The Ulster-Scots Community, Part 4

In September 2002, the Agency held its first formal meeting with the Ullans Academy. It was agreed that the Academy would reconstitute itself as a company limited by guarantee, in order that the existing voluntary programme with the Academy be properly resourced and established. In October 2002, the Minister for Cultural, Arts and Leisure, Mr. Michael McGimpsey, responded to the repeated representations from the Ulster-Scots Community for resolute action by Government to promote Ulster-Scots more effectively.


His department organised a three-day “Future Search” conference to clear the way forward between statutory bodies, Government and the Ulster-Scots Community. In the context of Ulster-Scots as a recognised European Regional and Minority Language, the Ullans Academy would be modelled on the Friesian Academy in the Netherlands, which I have already mentioned. However, it would also promote the inter-relationships between Ullans and Ulster Gaelic, as well as the study of Ulster English and Northumbrian English in general.


This has led to a difference in philosophical approach between those who would see the promotion of Ulster-Scots as something of a political tool in their opposition to the Irish language and my Ullans movement. Furthermore, the Academy’s research would also extend beyond language and literature to historical, cultural and philosophical themes such as the life and works of Frances Hutcheson and C. S. Lewis, and to studies of the history of Ulidia in general, especially Dalriada, Dalaradia, Dal Fiatach, Galloway and Carrick, not forgetting Ellan Vannin, the Isle of Man.


The Scotch-Irish would also provide a particular focus on the American dimension, but emigration studies would also be necessary for the countries of the Commonwealth and other countries. Closely associated were the Heirschipe Villages projects, which were proposals to construct living history and traditional craft centres based on eighteenth century Ulster-Scots villages and towns at the time of the American War of Independence and the French Revolution. This would have many parallels with the leading American attraction at Colonial Williamsburg in Virginia[1] and would be a centre of cultural tourism development.


In 2003 I was instrumental in ensuring that the Joint Declaration of the British and Irish Governments would indicate that the British Government would take steps to encourage support to be made available for an Ulster-Scots Academy.[2] However, differences in philosophy continued. The original Ullans Academy wished to be associated with An Culturlann McAdam/O Fiaich and the Gaeltacht quarter of West Belfast. It was envisaged that the Heirschipe Village concept, initiated by the Ullans Academy, with its focus on cultural tourism, should also be developed under the remit of the Ulster-Scots Agency.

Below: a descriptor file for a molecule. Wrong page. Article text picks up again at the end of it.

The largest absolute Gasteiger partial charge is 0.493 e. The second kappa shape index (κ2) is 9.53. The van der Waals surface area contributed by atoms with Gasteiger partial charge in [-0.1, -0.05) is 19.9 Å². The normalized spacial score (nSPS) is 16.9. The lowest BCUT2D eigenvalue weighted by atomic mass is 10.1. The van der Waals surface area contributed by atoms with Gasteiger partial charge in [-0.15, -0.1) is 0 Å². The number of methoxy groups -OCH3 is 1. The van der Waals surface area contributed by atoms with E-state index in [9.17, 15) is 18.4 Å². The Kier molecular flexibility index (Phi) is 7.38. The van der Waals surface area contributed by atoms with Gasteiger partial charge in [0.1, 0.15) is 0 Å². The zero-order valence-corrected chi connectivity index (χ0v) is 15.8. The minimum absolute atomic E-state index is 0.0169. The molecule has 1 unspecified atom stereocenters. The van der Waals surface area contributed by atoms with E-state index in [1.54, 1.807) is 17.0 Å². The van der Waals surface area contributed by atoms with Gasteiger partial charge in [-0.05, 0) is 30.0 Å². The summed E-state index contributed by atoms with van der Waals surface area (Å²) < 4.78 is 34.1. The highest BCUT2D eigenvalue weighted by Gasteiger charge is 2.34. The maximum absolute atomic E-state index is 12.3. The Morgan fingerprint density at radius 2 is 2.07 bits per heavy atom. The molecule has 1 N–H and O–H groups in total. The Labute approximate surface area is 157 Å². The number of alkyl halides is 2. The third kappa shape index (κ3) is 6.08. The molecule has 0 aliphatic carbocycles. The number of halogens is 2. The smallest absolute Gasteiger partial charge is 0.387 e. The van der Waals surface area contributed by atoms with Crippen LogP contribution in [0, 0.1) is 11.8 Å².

The Ullans Speakers Association of Ballymoney, County Antrim, the United Ulster HistoryForum of the Ards Peninsula, County Down and the Monreagh Project, County Donegal , would be encouraged as Friends of the Academy and an Ullans Centre of Academic Excellence would be established between the University of Glasgow, Queen’s University, Belfast, and the University of Ulster. Dr Paisley and I travelled to Glasgow University on Saturday 21st June 2008 to facilitate this.


I hope that I have been able to give you some insights into the recent history of the Ulster-Scots or Ullans movement.  Much of the ground has already been covered.[3] However it has given me great pleasure to be here at a location which was of such crucial importance in the development of that movement.  As a physician and student of John-Paul Marat, I have been privileged to tell you about my own private and quiet revolution as a “friend of the people.” It has also given me the opportunity to thank René Fréchet, Paul Brennan and Wesley Hutchinson, as well as all those who have been involved in Irish Studies  in France. I trust that all our efforts to create an Ullans Academy in Belfast will not be in vain.

[1] See the official site at:

[2] Letter in my recordsentitled “Ulster-Scots Academy” from David Trimble MP to Paul Murphy MP, Secretary of State for Northern Ireland, 20th May 2003

[3] See Wesley Hutchinson (1999), Espaces de L’imaginaire unioniste nord-irlandais  Caen, Presses Universitaires.  See also Ian Adamson, “”The Ullans Academy,” John M. Kirk and Dónall P.Ó Baoill (eds.) (2005), Legislation, Literature and Sociolinguistics: Northern Ireland, the Republic of Ireland and Scotland, Belfast, Cló Ollscoil na Banríona, 65-68, and Frank Ferguson (ed.) (2008) Ulster-Scots Writing – An Anthology.  Dublin, Four Courts Press.

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